Microwave ablation

Last revised by Andrew Murphy on 23 Mar 2023

Microwave ablation (MWA) is the application of electromagnetic waves to treat solid tumors. By causing oscillation of polar water molecules, microwaves produce frictional heating and ultimately induce cellular death via coagulation necrosis. This technique has been largely used for the treatment of tumors in the liver, kidney, lung, and bone.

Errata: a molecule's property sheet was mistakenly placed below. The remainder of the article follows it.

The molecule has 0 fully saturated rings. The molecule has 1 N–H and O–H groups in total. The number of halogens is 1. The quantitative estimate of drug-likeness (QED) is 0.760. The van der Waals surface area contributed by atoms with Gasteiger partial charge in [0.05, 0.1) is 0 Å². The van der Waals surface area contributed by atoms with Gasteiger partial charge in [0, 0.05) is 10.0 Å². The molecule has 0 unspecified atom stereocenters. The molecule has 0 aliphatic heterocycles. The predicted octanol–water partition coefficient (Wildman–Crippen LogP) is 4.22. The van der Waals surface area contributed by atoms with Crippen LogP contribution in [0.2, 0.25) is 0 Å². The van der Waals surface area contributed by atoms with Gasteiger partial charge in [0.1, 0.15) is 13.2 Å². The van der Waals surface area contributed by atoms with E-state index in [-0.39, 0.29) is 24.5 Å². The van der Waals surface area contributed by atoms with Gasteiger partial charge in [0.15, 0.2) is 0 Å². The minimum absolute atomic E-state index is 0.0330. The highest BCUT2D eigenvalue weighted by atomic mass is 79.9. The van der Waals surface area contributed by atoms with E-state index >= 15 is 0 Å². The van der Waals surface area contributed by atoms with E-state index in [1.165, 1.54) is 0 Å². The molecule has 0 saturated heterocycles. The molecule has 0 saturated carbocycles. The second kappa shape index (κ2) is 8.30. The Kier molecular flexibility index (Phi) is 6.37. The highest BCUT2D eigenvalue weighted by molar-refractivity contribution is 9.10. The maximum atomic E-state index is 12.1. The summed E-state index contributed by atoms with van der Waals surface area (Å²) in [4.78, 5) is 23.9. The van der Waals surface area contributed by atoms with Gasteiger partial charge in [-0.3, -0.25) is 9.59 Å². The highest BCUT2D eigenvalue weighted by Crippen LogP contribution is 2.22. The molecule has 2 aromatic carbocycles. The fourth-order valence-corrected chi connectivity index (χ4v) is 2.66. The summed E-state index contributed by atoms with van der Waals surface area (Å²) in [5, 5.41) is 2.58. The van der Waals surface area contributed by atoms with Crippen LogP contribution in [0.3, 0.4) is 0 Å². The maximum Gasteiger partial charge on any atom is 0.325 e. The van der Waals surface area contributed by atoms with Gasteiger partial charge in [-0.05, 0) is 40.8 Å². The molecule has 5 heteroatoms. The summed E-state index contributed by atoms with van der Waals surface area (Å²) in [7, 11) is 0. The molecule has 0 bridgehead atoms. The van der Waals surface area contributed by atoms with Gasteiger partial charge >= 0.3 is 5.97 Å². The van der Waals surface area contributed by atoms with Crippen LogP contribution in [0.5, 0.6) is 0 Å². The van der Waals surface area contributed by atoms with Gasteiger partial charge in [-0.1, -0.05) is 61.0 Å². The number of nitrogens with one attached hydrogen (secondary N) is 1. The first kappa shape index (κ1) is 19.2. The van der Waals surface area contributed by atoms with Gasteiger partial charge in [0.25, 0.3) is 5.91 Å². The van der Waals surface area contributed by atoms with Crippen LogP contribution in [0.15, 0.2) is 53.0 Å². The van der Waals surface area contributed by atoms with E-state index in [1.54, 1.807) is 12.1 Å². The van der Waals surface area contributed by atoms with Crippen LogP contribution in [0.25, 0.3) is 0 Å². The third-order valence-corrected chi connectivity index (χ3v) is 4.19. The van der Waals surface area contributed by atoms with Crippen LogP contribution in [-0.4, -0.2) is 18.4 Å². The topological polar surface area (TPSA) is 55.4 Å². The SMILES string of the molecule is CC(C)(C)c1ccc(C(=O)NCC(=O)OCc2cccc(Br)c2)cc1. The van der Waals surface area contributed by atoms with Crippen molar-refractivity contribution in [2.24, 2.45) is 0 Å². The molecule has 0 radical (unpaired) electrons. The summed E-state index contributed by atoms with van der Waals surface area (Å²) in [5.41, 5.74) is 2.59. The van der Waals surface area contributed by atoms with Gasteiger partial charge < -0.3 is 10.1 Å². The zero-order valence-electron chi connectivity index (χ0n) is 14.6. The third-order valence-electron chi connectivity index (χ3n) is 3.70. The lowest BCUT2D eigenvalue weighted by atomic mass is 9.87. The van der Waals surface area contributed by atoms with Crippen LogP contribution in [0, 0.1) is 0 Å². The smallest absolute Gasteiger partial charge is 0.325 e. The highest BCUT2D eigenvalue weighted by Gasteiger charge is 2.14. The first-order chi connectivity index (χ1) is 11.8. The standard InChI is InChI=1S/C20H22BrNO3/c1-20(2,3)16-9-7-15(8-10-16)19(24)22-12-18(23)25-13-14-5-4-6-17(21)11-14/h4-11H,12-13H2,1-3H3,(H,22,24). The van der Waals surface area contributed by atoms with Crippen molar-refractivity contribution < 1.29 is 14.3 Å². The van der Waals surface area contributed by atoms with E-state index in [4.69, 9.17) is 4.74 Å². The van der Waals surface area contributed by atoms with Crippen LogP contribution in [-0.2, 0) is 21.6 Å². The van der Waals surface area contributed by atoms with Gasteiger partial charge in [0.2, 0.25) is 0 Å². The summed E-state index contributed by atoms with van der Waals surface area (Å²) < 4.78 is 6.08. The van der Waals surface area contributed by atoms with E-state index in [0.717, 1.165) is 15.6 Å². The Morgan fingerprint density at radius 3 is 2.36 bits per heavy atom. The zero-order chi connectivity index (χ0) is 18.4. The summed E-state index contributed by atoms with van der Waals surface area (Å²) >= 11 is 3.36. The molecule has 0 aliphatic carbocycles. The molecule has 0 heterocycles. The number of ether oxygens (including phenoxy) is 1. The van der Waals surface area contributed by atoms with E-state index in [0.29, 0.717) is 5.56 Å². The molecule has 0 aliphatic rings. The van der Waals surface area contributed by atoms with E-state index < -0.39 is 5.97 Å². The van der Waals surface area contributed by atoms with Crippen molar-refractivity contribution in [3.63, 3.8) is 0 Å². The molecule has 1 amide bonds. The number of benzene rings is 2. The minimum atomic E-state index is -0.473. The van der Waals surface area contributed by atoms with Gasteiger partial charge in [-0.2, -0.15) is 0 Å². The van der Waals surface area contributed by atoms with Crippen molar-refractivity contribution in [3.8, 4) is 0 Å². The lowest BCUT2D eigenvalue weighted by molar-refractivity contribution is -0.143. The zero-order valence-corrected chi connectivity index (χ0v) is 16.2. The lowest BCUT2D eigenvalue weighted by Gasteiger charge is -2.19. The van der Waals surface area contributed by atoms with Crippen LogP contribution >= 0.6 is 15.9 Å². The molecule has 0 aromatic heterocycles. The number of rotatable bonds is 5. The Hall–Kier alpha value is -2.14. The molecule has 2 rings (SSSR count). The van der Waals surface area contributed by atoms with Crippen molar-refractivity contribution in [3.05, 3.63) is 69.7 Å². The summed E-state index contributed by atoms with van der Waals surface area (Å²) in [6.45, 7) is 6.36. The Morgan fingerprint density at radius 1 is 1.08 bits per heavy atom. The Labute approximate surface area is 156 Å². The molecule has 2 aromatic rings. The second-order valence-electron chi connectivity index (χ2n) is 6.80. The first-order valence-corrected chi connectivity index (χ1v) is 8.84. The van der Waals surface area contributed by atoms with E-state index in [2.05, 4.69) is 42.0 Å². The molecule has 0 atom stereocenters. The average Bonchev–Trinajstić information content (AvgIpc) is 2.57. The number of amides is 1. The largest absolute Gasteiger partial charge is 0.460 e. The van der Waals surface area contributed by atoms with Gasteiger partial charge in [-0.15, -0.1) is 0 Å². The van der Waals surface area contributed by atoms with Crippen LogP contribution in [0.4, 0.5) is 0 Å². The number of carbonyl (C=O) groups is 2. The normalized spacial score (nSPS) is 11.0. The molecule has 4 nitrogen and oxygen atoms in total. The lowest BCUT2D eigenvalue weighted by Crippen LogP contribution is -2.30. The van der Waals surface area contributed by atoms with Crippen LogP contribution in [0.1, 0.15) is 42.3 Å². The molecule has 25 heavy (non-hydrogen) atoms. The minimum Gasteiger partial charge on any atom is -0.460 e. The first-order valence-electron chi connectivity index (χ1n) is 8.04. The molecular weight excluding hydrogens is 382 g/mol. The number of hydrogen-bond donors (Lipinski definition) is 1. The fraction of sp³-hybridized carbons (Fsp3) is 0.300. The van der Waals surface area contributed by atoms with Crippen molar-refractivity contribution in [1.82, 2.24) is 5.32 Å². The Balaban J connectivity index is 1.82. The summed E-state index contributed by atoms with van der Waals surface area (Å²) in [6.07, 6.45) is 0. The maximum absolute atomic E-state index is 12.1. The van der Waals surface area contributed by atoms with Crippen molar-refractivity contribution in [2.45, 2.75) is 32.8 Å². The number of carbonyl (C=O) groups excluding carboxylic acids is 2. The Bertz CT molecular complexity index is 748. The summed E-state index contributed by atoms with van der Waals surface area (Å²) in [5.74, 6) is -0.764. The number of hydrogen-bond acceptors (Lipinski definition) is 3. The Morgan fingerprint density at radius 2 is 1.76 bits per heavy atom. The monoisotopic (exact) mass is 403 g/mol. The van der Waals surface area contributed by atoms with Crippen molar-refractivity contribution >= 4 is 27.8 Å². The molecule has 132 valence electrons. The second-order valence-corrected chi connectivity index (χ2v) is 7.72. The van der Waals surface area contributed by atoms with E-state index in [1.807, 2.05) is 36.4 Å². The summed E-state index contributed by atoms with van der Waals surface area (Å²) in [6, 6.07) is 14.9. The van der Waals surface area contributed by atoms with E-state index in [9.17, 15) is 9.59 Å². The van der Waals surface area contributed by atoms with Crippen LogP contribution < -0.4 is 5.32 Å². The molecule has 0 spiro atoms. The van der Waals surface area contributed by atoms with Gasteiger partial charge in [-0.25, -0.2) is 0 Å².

• over radiofrequency ablation (RFA)
    • less heat sink effect 
      • allowing efficient ablation close to large vessels 
    • propagate into fat and calcifications
      • leading to homogeneous coagulation necrosis
    • consistently higher intratumoral temperatures
      • cause larger and fast necrosis
    • faster ablation times
      • lower doses of sedatives might be required 
    • larger tumor ablation volumes

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